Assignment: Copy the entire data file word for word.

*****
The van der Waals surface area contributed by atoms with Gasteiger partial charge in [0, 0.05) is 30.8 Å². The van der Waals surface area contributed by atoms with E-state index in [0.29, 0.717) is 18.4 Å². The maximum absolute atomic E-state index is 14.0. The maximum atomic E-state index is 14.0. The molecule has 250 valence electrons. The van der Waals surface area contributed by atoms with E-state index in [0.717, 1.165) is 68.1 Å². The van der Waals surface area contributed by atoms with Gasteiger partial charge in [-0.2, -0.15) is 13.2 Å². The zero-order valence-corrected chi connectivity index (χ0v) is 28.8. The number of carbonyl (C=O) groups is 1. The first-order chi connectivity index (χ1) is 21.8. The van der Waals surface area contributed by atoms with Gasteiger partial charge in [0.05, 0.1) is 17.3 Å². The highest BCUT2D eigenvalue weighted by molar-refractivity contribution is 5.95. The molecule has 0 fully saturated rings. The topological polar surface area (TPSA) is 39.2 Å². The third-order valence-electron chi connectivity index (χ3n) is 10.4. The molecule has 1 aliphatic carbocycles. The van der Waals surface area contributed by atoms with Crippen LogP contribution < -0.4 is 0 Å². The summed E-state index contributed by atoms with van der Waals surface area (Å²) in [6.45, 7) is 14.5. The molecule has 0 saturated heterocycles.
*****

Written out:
The van der Waals surface area contributed by atoms with Gasteiger partial charge in [0, 0.05) is 30.8 Å². The van der Waals surface area contributed by atoms with E-state index in [0.29, 0.717) is 18.4 Å². The maximum absolute atomic E-state index is 14.0. The maximum atomic E-state index is 14.0. The molecule has 250 valence electrons. The van der Waals surface area contributed by atoms with E-state index in [0.717, 1.165) is 68.1 Å². The van der Waals surface area contributed by atoms with Gasteiger partial charge in [-0.2, -0.15) is 13.2 Å². The zero-order valence-corrected chi connectivity index (χ0v) is 28.8. The number of carbonyl (C=O) groups is 1. The first-order chi connectivity index (χ1) is 21.8. The van der Waals surface area contributed by atoms with Gasteiger partial charge in [0.05, 0.1) is 17.3 Å². The highest BCUT2D eigenvalue weighted by molar-refractivity contribution is 5.95. The molecule has 0 fully saturated rings. The topological polar surface area (TPSA) is 39.2 Å². The third-order valence-electron chi connectivity index (χ3n) is 10.4. The molecule has 1 aliphatic carbocycles. The van der Waals surface area contributed by atoms with Crippen LogP contribution < -0.4 is 0 Å². The summed E-state index contributed by atoms with van der Waals surface area (Å²) in [6.45, 7) is 14.5. The molecule has 0 saturated heterocycles.